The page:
This recipe is adapted from Anne Willan. The English-born Anne Willan studied and taught cooking in London and Paris before moving to the U.S., where she became an associate editor of Gourmet magazine and food editor of the Washington Star. As a recognized authority on French cooking, she founded La Varenne in 1975, a culinary school in Burgundy, with the encouragement and support of Julia Child. La Varenne eventually moved to Southern California, but along the way, taught many of the who’s who of the culinary world the LaVarenne Way, including Amanda Hesser, Molly Stevens, and Stephen Raichlen.
Anne Willan is the author of 13 cookbooks, including The Country Cooking of France, which received two 2008 James Beard Foundation Awards for best international cookbook and best cookbook photography. She has also received numerous awards, including being honored in 1995 as Grande Dame of Les Dames d’Escoffier International, and receiving the International Association of Culinary Professionals’ prestigious Lifetime Achievement Award in 1999.
According to Molly Stevens, “Anne is one of the hardest working individuals I know, and her drive for perfection has long been an inspiration.” When asked by Virginia Willis what she was most proud of, Anne Willan answered, “Creating LaVarenne where so many people have been through and learned then going out and doing their own things, taking things further and creating their own careers.”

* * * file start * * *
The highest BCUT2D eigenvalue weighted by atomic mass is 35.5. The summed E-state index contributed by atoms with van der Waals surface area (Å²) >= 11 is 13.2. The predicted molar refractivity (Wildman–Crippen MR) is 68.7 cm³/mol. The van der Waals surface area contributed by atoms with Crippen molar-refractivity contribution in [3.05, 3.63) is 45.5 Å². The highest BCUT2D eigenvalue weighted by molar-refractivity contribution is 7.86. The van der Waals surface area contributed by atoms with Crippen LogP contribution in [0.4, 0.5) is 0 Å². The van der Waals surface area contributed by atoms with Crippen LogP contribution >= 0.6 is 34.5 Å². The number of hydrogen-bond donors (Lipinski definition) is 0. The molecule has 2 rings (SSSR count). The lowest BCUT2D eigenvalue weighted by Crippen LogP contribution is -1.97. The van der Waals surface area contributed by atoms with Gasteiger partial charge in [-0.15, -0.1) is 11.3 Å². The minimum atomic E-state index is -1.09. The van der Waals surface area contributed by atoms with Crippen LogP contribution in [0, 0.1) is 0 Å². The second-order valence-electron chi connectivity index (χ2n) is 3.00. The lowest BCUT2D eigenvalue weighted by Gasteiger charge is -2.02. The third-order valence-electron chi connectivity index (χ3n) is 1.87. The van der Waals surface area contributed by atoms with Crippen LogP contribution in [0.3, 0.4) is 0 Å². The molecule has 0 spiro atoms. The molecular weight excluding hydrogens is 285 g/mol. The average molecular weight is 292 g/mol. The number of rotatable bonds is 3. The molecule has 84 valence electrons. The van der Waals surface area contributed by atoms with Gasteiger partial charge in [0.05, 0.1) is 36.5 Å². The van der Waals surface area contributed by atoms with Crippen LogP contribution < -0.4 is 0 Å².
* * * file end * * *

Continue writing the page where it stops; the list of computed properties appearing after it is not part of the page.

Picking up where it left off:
Minestrina Soup with an Accent
For the Minestrina
- 2 tablespoons olive oil
- 2 large carrots peeled and sliced diagonally
- 2 medium onions sliced
- 2 stalks celery sliced
- 6 cups water
- 1 bay leaf
- salt and pepper to taste
- 1/2 small cauliflower divided into florets
- 2 small potatoes cut into 3/8" dice
- 1 zucchini cut into half-moons
- 2 tomatoes peeled, seeded and chopped (approximately 1 cup)
- 1 clove garlic crushed
- 1 tablespoon chopped fresh parsley
For the Pesto Croutes:
- 6-8 slices of crusty bread I used the gluten-free bread ends
- 1/3 cup Basil Pesto
- 3/4 cup grated Parmesan cheese optional
To Make Minestrina
In a large soup pot, heat the oil. Add the carrots, onion and celery and saute until they just start to soften and turn light brown, about 5-7 minutes. Stir in the water, bay leaf, and salt and pepper to taste. Cover and simmer 15-20 minutes.